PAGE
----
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Hodgson & Laudrup

Roy Hodgson & Michael Laudrup continue a series of interviews with some of the world's top managers.

Last Updated: 18/01/13 at 17:44

At the recent inaugural European Managers & Coaches Forum - hosted by the League Managers Association (LMA) and Castrol, the official performance partner of the LMA - a group of some of the world's most high-profile football bosses gathered at England's St George's Park to discuss the important issues affecting the sport in the 21st Century.

The forum brought together the likes of Manchester United boss Sir Alex Ferguson, England manager Roy Hodgson, former Three Lions chief Fabio Capello, Liverpool counterpart Brendan Rodgers and LMA chairman Howard Wilkinson to name just five from a list of attendees who have more than 15,000 matches of combined experience.

I have been very lucky. When I started my career in Scandinavia, the pressures on you to survive in the job were a lot less than we see today
Roy Hodgson

Over the course of two days, the gathering, supported by other guests, including Mike Riley, general manager of the Professional Game Match Official Ltd (PGMOL), was devoted to the sharing of insight and discussion for all factors which impact the modern football manager.

Here, Sky Sports gains a unique insight into the European Managers & Coaches Forum and continues a series of Q&A interviews with Roy Hodgson and Michael Laudrup. Keep checking Sky Sports for the next in the series of Q&A interviews with different managers.

What, in your opinion, is the biggest challenge that a manager faces in modern-day football?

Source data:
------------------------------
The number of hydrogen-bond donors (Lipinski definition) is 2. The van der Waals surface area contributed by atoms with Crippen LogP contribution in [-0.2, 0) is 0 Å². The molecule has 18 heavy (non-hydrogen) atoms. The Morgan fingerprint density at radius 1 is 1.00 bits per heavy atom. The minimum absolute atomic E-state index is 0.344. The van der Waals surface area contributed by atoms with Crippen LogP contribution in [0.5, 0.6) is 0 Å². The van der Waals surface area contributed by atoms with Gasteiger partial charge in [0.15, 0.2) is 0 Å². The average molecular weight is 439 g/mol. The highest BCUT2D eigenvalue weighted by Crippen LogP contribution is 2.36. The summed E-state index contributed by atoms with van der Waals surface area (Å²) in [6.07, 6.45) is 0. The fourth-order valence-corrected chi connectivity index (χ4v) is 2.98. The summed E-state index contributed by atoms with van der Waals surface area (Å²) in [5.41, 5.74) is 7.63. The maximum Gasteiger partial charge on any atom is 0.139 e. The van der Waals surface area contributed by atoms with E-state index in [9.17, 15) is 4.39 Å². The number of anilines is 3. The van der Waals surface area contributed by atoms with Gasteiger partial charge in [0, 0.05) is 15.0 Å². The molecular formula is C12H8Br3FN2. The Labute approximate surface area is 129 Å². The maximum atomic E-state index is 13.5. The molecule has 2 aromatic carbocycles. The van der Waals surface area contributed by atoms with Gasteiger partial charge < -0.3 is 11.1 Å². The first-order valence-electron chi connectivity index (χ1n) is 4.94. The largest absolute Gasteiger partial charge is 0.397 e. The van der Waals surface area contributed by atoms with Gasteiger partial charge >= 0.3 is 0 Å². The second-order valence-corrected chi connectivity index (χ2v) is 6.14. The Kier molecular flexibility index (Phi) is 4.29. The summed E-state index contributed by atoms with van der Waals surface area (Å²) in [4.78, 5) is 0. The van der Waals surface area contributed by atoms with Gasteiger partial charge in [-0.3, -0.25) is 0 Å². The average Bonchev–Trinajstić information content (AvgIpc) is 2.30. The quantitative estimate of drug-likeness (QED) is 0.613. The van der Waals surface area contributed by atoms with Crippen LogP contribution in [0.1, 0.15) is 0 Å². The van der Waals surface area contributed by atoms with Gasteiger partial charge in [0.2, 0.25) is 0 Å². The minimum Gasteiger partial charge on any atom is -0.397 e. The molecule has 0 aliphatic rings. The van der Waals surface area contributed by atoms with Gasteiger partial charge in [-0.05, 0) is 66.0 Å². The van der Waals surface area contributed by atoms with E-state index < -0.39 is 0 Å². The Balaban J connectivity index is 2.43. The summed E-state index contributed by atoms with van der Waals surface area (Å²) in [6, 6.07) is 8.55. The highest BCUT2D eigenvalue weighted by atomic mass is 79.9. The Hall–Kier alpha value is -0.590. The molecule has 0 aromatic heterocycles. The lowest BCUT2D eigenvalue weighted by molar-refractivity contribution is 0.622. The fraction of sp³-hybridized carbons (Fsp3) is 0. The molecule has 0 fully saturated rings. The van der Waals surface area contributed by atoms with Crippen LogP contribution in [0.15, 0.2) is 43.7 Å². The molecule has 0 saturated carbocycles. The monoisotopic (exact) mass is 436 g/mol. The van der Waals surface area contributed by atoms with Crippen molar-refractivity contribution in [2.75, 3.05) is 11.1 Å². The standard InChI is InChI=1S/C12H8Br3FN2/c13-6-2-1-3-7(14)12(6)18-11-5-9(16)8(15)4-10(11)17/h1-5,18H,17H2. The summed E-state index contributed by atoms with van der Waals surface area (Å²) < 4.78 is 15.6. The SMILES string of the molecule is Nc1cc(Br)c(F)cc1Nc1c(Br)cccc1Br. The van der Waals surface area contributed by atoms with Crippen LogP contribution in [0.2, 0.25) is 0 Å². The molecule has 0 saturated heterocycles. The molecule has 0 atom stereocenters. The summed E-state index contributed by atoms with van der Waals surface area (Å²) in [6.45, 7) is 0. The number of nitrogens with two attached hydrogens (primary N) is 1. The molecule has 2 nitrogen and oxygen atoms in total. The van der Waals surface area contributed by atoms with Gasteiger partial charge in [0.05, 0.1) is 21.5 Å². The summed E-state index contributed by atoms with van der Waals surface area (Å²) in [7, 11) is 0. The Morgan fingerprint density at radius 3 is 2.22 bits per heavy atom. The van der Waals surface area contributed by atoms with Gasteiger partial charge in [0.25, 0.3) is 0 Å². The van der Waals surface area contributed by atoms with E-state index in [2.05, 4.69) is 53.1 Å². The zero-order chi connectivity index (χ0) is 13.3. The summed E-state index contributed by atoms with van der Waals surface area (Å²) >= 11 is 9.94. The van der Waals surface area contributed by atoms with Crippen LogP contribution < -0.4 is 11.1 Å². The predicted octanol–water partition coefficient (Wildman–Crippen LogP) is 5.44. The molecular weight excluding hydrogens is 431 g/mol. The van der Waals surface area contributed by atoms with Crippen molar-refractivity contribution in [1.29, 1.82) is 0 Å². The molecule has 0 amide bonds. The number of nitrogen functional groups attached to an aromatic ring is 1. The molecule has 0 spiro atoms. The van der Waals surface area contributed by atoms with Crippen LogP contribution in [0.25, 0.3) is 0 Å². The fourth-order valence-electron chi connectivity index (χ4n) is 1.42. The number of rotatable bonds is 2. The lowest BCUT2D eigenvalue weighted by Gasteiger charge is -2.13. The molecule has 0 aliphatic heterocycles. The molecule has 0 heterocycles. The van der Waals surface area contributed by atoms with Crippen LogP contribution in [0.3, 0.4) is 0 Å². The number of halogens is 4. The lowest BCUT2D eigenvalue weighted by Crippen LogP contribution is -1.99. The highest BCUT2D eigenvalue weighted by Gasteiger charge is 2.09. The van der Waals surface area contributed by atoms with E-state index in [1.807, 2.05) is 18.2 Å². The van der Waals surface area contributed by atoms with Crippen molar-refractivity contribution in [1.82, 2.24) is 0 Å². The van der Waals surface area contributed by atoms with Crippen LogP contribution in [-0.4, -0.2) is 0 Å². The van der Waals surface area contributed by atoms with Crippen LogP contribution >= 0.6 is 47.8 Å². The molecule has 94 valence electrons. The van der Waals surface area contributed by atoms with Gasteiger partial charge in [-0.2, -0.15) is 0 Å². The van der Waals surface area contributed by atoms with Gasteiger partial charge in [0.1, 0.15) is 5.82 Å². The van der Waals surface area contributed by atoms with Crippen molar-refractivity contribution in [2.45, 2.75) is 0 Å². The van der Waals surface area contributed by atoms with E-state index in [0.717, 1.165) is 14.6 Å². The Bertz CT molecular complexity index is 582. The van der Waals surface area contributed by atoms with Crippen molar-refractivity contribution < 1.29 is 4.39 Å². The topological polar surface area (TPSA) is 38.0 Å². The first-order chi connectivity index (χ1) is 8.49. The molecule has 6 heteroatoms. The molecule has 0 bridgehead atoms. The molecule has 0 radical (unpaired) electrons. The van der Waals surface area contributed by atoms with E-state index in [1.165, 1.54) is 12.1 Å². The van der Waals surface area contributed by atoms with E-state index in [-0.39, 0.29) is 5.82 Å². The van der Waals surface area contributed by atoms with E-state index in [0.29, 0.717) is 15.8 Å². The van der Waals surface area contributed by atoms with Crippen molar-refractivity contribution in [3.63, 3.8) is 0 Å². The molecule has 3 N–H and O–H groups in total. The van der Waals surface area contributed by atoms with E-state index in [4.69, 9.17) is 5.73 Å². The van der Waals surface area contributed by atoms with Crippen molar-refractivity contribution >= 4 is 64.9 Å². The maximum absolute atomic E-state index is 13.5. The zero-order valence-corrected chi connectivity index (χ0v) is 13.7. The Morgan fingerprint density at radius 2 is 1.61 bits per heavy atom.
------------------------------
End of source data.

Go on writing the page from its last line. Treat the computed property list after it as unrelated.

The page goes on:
Michael Laudrup: I think there is not only one thing. But I think it is the communication, the relations, the relations with the media. I do not talk only about the media when you hold a press conference. The media is there every time. Ten or 15 years ago, you could make a statement and it would come out the next day or maybe that night in the news. Nowadays, you make a statement and in two minutes it goes out on Twitter, or Facebook, or whatever, and it is the same with the players. It is 24 hours. Even when we sleep, you have to get the news out so I think communication is very important. Obviously with the players and the media, it is a big part of being a manager. It is not only on the pitch, it is as much off the pitch.

Roy, from your perspective as a national team coach, what would you say is the biggest challenge for a manager?

Roy Hodgson: I have been very lucky. When I started my career in Scandinavia, the pressures on you to survive in the job were a lot less than we see today. We have seen some quite damaging statistics on how difficult it is for someone starting off, having achieved his initial goal of getting a pro-licence and getting a job, to survive for any meaningful length of time so that he can really develop and become the type of manager that people like Ferguson and Arsene Wenger undoubtedly are today. So, I think that is a major, major challenge.

'The passing in football and the quality of play is undoubtedly improved in my lifetime as a football coach'

You have both managed in many different countries throughout your careers. Do you feel that there are differences from country to country in terms of the issues that affect managers?

Michael Laudrup: Of course there are differences. Basically, just as Roy is saying. You can work, you can do a lot of things right but it comes down to the result. You can always argue if you lose one, two or five games but you cannot lose too many games or then you are out. Obviously there are still differences in some countries. There are countries where you have less time and where the trigger is very fast and you just have to get out if you do not get the result immediately. There are other places where maybe it is a little more patient.